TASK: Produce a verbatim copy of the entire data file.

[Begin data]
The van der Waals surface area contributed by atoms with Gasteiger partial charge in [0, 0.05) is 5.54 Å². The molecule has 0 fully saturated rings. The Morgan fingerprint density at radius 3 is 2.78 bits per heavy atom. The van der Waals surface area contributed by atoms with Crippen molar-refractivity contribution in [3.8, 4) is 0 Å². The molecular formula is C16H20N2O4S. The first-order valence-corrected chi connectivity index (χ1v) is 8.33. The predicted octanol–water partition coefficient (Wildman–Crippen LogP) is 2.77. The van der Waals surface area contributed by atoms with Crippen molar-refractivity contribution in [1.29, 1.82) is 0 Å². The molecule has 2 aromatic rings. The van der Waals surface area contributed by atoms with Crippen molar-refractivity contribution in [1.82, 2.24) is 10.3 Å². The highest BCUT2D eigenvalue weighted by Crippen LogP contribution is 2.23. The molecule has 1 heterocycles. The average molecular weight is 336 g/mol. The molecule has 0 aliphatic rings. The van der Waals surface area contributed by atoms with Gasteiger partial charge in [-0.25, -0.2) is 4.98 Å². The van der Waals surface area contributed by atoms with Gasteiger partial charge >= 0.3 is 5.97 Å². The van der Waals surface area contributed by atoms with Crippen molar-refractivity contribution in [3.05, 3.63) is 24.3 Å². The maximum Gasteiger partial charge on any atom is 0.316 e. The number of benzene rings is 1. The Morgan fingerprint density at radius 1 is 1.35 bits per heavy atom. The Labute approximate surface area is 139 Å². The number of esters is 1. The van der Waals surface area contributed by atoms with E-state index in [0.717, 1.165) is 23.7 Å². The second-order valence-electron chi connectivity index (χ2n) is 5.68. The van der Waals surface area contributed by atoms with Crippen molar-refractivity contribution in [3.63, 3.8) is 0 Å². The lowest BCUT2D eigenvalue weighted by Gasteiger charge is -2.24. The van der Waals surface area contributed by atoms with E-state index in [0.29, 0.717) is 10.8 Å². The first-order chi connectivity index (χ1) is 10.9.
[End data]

The van der Waals surface area contributed by atoms with Gasteiger partial charge in [0, 0.05) is 5.54 Å². The molecule has 0 fully saturated rings. The Morgan fingerprint density at radius 3 is 2.78 bits per heavy atom. The van der Waals surface area contributed by atoms with Crippen molar-refractivity contribution in [3.8, 4) is 0 Å². The molecular formula is C16H20N2O4S. The first-order valence-corrected chi connectivity index (χ1v) is 8.33. The predicted octanol–water partition coefficient (Wildman–Crippen LogP) is 2.77. The van der Waals surface area contributed by atoms with Crippen molar-refractivity contribution in [1.29, 1.82) is 0 Å². The molecule has 2 aromatic rings. The van der Waals surface area contributed by atoms with Crippen molar-refractivity contribution in [1.82, 2.24) is 10.3 Å². The highest BCUT2D eigenvalue weighted by Crippen LogP contribution is 2.23. The molecule has 1 heterocycles. The average molecular weight is 336 g/mol. The molecule has 0 aliphatic rings. The van der Waals surface area contributed by atoms with Gasteiger partial charge in [-0.25, -0.2) is 4.98 Å². The van der Waals surface area contributed by atoms with Gasteiger partial charge >= 0.3 is 5.97 Å². The van der Waals surface area contributed by atoms with Crippen molar-refractivity contribution in [3.05, 3.63) is 24.3 Å². The maximum Gasteiger partial charge on any atom is 0.316 e. The number of benzene rings is 1. The Morgan fingerprint density at radius 1 is 1.35 bits per heavy atom. The Labute approximate surface area is 139 Å². The number of esters is 1. The van der Waals surface area contributed by atoms with E-state index in [0.717, 1.165) is 23.7 Å². The second-order valence-electron chi connectivity index (χ2n) is 5.68. The van der Waals surface area contributed by atoms with Crippen molar-refractivity contribution in [3.63, 3.8) is 0 Å². The lowest BCUT2D eigenvalue weighted by Gasteiger charge is -2.24. The van der Waals surface area contributed by atoms with E-state index in [0.29, 0.717) is 10.8 Å². The first-order chi connectivity index (χ1) is 10.9.